“I’m getting more comfortable with my decisions on the water,” he said. “Before, I’d be my own worst enemy. When I needed to make adjustments, I made it but then I wouldn’t trust it. I’d give it a while and then run around and eventually spin out. I did a lot less of that this year.

“I’m learning every event. I can’t say have a lot of experience, but I learn lessons quick. I try to take something from each event and as long as I can hold onto that mindset, I don’t feel like I’ll be left in the dust. I have to keep learning.”

Rally Started at Winyah

Sumrall missed the day-3 cut at the St. Johns River, Lake Lanier and Lake Hartwell to start this season. After three derbies, he was 67th out of 75 anglers in the AOY points. Not exactly where he wanted or expected to be.

“I knew I had to turn it around if I wanted to make the Classic and be where I wanted to be,” he said.

Then came the Winyah Bay tournament. He’d practiced in the Cooper River, but opted against making the long run on day 1. He wound up with a limit weighing 7-11, which put him 45th on the leaderboard. Knowing that wouldn’t cut it two days in a row, he fished the Cooper on day 2 and bagged 13-07 to jump up to 16th place, earning his first day-3 cut of the year.

The key to that day – and his season, he says – was the 5-13 kicker he caught on a vibrating jig around a grass bed.

“That one fish turned it all around,” he said.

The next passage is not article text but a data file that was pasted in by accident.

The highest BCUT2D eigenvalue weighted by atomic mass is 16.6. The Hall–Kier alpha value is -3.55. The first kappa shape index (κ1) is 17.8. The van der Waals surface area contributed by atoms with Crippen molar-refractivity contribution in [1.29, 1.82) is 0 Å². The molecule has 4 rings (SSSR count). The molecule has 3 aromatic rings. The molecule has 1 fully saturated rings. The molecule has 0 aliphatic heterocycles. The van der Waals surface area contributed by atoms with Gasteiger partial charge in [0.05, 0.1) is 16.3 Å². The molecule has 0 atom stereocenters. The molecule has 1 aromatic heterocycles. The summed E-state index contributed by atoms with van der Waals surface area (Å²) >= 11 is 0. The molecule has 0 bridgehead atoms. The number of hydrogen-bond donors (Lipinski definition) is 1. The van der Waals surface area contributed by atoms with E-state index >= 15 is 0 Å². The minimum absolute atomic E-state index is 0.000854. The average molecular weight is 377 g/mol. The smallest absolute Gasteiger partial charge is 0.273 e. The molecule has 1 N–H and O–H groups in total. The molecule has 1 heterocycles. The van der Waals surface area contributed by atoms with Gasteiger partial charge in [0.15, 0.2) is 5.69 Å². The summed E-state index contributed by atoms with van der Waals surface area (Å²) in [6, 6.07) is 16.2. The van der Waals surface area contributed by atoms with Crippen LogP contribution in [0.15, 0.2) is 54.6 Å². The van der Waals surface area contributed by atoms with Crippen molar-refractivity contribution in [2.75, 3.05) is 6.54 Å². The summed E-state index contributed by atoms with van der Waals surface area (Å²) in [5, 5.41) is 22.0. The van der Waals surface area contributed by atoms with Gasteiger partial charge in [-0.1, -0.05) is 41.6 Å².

He caught 12-02 on day 3 and wound up 11th, missing the top-10 cut by eight ounces. That result and the accompanying good vibes touched off an impressive rally that carried through the Lake St. Clair AOY Championship.

Two months after Winyah, he finally broke through and grabbed his first Elite Series top-10 finish at Lake Guntersville. It was another eye-opening experience.

“That’s where I first learned that catching them four days in a row is not easy, especially when you’re on the same pattern,” he said. “I didn’t have a lot of areas so fish management was another good lesson.

“I’ve never had more fun in an event than I had there. There was a big ledge going on there and that’s what you do on the Tennessee River that time of year. I was finding schools, but also matted grass and I like to flip, so I did the flipping thing.”

He caught a few decent fish in practice and opted to go that route versus chasing the ledge fish.

“I stumbled on day 2, but I was catching 50 to 60 fish per day and culled through so many non-keepers to get to the 4-plus pounders,” he said. “It showed me I can hang with these guys and when it’s meant to be, it’s meant to be. I had a blast there, catching them how I catch them at home.”

It might be a different story come March when he and the rest of the Classic field return to Guntersville for the 50th Classic. This will be Sumrall’s second Classic appearance and much like his Elite Series experience, he’ll be better prepared this time around.

“I think I’ll be better prepared with dealing with the attention and getting pulled away from the tournament,” he said, recalling his memories of the 2018 Classic at Lake Hartwell. “I had the jitters a good bit. I’m ecstatic, though. I feel like everybody can catch them and that might be the problem. I don’t care for slugfests too much.

"It could be anybody’s ball game, but I like grinders because that’s all we do in Louisiana. I feel like a lot of people will catch them so it won’t be tough at all. I’m excited.”